Download Software-Ergonomie ’95: Mensch — Computer — Interaktion. by Len Bass (auth.), Dr. Heinz-Dieter Böcker (eds.) PDF

By Len Bass (auth.), Dr. Heinz-Dieter Böcker (eds.)

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1987) pp. 97-104. : Domain-Oriented Design Environments. In: Automated Software Engineering, Vol. : Beyond Human-Computer Interaction. In: Mensch Computer Kommunikation. -D. Boecker, W. Glatthaar, T. ), Springer Verlag, Berlin-Heidelberg-New York (1993) pp. 274-287 [10] Fischer, G. et al: Supporting Indirect, Collaborative Design with Integrated Knowledge-Based Design Environments. In: Human Computer Interaction, Special Issue on Computer Supported Cooperative Work. 7 (1992) pp. 281-314. ; Lemke, A.

The sarne argument holds for education and collaboration: we use technology as add-on to existing practices, rather than to fundamentally rethink what education and collaboration should be all about in the next century. The old frameworks such as instructionism, curriculum, memorization, and decontextualized learning are not changed by technology itself whether we deal with intelligent tutoring systems, multimedia, or world-wide networks. We have to actively contribute to new frameworks, such as lifelong learning, integration of working and learning, authentic problems, self-directed learning, (intrinsic) motivation, collaborative learning, organizational learning, new content, and new unique properties of computational media.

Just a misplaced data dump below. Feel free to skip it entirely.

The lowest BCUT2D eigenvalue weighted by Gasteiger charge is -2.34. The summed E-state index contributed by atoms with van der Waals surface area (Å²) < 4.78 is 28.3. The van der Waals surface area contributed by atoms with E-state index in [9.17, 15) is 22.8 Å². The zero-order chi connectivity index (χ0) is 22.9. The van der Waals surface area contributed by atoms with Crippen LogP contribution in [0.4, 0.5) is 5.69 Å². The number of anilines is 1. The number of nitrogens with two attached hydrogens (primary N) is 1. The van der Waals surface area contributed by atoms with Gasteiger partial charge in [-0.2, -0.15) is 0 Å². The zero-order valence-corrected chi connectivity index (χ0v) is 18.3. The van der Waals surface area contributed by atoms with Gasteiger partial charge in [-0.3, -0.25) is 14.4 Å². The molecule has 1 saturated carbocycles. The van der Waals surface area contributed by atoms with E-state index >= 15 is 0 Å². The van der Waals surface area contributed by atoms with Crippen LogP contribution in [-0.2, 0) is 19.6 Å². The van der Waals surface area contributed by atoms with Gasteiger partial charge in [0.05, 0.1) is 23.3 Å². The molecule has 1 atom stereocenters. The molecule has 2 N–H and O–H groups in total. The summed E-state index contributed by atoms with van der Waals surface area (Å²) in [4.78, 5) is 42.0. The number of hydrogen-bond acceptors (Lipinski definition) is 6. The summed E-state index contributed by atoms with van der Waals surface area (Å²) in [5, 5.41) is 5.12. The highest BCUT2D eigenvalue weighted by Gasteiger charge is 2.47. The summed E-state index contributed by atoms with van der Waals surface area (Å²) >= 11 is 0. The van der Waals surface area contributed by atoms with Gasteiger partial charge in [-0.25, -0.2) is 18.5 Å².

Our prescriptions will not only be technological, but we have to be (or will implicitly be) social reformers, because information technologies will change how people learn, work, and collaborate. We have to find a careful balance between tradition and transcendence [5]. Designers can prompt and support change in G. ~ Assessment and Evaluation • naturalistic environments (not only laboratory) • skilled domain workers (communities of practice) • problem owners and problem framing • cooperative problem-solving systems • active help systems • domain-oriented design environments • human-centered agents (delegation, critics) • malleable systems (adaptive and adaptable) • end-user programming / modifiability • representations for mutual understanding • on-demand and shared context • relevance (not only rigor) • analysis and usage pattems of complex Information spaces • domains (not just tools) .

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